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Apple Notebooks Apple's notebook computers including MacBook Pro, MacBook, MacBook Air, PowerBook, and iBook.

Macbook - Upgrading Hard Drive


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yosehb

 
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I am upgrading my first generation Macbook. I bought a new hard drive and a hard drive enclosure. What is the easiest way for me to replace my hard drive and keep all of my files?

Can I somehow place my old hard drive in the enclosure and transfer my files that way?

Any help would greatly be appreciated,
Thanks.
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sanity1082

 
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Quote:
Originally Posted by yosehb View Post
I am upgrading my first generation Macbook. I bought a new hard drive and a hard drive enclosure. What is the easiest way for me to replace my hard drive and keep all of my files?

Can I somehow place my old hard drive in the enclosure and transfer my files that way?

Any help would greatly be appreciated,
Thanks.
When i upgraded i cloned my current hard drive to the new one. took out the old hard drive put in the new one. Took the old hard drive and put it in a lock box for safe keeping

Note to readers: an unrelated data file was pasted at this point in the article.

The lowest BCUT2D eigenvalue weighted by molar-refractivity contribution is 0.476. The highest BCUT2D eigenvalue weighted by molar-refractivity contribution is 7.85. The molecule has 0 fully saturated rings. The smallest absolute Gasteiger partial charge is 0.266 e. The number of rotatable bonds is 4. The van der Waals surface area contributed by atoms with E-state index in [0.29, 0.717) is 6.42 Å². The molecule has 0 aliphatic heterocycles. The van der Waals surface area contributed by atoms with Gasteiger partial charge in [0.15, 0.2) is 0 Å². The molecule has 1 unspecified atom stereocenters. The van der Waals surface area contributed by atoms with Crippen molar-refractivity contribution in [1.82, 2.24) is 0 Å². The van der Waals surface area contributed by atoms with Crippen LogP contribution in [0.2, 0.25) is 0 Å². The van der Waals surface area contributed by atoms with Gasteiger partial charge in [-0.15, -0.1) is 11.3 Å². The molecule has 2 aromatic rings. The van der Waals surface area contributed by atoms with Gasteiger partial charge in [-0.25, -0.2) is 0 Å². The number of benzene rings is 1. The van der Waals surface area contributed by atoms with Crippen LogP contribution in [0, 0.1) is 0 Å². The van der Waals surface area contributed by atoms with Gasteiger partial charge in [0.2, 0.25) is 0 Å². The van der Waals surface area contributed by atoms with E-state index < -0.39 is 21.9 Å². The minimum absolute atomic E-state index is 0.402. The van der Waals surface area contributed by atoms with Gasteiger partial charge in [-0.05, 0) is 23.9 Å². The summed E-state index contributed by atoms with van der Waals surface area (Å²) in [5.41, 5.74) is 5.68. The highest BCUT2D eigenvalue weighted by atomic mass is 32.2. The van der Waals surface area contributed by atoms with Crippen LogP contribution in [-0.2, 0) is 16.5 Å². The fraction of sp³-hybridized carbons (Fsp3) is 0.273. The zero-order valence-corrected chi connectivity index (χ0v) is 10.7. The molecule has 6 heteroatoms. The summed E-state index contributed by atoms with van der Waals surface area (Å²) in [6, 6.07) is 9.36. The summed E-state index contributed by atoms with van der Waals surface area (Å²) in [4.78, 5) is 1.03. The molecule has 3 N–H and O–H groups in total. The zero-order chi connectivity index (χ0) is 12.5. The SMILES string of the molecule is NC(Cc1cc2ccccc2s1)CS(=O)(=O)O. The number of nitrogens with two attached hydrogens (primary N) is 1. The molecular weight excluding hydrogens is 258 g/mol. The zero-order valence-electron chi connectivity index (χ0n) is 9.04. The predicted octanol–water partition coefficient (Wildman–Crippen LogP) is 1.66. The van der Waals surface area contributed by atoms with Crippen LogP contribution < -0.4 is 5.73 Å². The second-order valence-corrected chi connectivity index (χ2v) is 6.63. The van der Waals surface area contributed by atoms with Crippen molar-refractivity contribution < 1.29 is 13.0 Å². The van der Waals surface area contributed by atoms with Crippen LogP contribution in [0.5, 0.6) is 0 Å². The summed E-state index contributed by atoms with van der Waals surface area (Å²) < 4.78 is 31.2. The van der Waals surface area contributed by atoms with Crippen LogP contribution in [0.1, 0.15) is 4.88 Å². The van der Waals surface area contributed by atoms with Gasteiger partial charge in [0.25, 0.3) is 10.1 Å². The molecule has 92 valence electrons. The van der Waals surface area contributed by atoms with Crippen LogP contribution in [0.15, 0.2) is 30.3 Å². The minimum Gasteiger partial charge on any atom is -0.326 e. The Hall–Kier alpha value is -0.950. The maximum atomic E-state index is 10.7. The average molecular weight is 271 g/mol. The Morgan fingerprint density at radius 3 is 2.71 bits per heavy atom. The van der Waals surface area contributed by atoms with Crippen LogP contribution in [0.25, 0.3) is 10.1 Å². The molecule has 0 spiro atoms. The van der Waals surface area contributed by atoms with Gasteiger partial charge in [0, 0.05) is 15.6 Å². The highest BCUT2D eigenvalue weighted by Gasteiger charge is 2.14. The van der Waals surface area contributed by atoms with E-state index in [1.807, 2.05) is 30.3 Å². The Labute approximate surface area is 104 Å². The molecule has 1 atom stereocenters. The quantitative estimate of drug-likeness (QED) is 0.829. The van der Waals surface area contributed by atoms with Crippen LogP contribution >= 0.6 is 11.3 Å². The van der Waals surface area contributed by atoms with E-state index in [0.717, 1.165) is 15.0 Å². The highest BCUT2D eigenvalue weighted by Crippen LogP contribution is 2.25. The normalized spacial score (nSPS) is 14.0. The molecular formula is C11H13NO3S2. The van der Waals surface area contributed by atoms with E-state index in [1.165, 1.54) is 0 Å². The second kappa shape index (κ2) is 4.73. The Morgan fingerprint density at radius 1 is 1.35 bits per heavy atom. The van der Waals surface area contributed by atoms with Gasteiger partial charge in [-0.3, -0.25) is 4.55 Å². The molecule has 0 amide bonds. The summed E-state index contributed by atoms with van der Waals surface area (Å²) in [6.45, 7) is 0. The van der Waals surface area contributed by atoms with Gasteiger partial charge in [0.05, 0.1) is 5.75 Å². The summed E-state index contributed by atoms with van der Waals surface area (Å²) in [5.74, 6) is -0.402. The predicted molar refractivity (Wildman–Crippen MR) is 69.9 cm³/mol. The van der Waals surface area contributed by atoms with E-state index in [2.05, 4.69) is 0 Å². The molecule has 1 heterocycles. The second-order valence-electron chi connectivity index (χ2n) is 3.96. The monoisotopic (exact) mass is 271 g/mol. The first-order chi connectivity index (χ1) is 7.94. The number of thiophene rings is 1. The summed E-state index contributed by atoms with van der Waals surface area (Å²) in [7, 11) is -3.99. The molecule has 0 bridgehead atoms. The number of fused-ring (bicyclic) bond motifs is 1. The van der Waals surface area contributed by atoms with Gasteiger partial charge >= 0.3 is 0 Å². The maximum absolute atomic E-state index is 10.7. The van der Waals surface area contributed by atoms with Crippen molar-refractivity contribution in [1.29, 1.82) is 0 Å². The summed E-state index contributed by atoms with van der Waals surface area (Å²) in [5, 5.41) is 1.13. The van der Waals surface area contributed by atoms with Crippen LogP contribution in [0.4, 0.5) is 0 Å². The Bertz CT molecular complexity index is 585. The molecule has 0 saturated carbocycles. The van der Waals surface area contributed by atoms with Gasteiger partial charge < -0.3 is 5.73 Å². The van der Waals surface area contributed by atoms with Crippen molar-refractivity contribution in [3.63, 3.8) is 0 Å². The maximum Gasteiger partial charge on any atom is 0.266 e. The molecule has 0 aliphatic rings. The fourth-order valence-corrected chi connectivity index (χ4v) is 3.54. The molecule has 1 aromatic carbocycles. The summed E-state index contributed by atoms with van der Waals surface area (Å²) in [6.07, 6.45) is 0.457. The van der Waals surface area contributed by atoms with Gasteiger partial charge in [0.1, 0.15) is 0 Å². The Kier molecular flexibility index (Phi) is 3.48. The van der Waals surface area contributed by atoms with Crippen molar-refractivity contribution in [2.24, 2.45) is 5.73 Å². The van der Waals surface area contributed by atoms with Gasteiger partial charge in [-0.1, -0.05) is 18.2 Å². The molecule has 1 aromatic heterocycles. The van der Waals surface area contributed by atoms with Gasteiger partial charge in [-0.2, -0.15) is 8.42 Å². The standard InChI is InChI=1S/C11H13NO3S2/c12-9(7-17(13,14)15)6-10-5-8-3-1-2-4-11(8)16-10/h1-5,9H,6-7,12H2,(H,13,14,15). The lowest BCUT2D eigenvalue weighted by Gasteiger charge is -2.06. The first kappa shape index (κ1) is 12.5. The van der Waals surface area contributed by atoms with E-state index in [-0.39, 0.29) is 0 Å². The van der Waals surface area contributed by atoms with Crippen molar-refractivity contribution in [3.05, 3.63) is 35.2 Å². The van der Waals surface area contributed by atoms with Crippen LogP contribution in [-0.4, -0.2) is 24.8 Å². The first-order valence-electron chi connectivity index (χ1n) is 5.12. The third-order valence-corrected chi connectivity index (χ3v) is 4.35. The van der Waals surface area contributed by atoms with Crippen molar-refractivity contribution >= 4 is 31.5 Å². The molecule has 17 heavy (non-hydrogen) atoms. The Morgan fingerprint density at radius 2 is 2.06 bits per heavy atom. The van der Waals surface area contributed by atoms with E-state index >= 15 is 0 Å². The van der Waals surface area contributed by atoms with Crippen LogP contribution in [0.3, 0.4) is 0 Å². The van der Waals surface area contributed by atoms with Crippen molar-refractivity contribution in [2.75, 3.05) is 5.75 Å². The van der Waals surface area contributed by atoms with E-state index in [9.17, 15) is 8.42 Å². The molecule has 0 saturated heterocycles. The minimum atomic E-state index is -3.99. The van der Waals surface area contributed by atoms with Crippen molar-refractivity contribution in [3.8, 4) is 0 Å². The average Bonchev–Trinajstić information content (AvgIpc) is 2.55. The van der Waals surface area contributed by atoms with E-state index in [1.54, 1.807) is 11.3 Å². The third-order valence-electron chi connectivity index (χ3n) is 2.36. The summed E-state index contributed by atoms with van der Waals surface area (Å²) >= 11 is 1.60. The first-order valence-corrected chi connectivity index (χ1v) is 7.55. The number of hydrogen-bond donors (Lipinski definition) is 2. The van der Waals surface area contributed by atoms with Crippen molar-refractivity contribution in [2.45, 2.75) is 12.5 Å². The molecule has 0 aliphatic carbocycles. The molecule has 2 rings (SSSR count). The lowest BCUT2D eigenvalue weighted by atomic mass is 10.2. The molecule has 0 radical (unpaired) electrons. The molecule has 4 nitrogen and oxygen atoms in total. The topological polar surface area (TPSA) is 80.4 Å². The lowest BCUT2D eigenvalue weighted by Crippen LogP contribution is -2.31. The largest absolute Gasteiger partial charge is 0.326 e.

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code54

 
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Carbon copy your current drive to the new one (Put it in a ext case), then just switch them out and keep the old as a backup or reformat and you now have an ext drive...
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ticedoff8

 
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Get the program "SuperDuper". Do a search for it and it's free.
Mount the new HD in your system and the old HD in a USB enclosure.
At boot time, hold down the "option" key and select the external (original HD) to boot from.
After you boot up, run SuperDuper and copy the external HD to the new internal HD. It will create an exact replica of your original HD on the new internal, and make the new HD bootable.

You might have to (should) run the "Disk Utilities" program to format your new internal HD to the "Mac OS Extended (Journaled)" file system. It seems that 99% of the disks you buy are pre-formated for Windows, so be sure to check the "Options" in the Disk Utility to make the new drive MacOS bootable before you format it. If not, you will finish the SuperDuper copy and find out there is something not right about your new HD.

After you are done (about 2 or 3 hours), reboot normally.

Keep the external HD (original) around for awhile - a week or so - to confirm everything went okay, then you can reformat it and use it extra storage, time machine, or what ever.
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coastiejohn

 
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Hello,
First post from a switcher. I plan on upgrading my new (NOV purchas) MBP 13.3 from the 160gb HDD to a larger cap drive this week. If I follow what the post above is saying if I do the superduper clone, the computer will read the new HD exactly like the old one, programs and all as if I never took the other one out? Basicly no reinstaling apps, no reentering iTunes autorizations, everything exactly the same?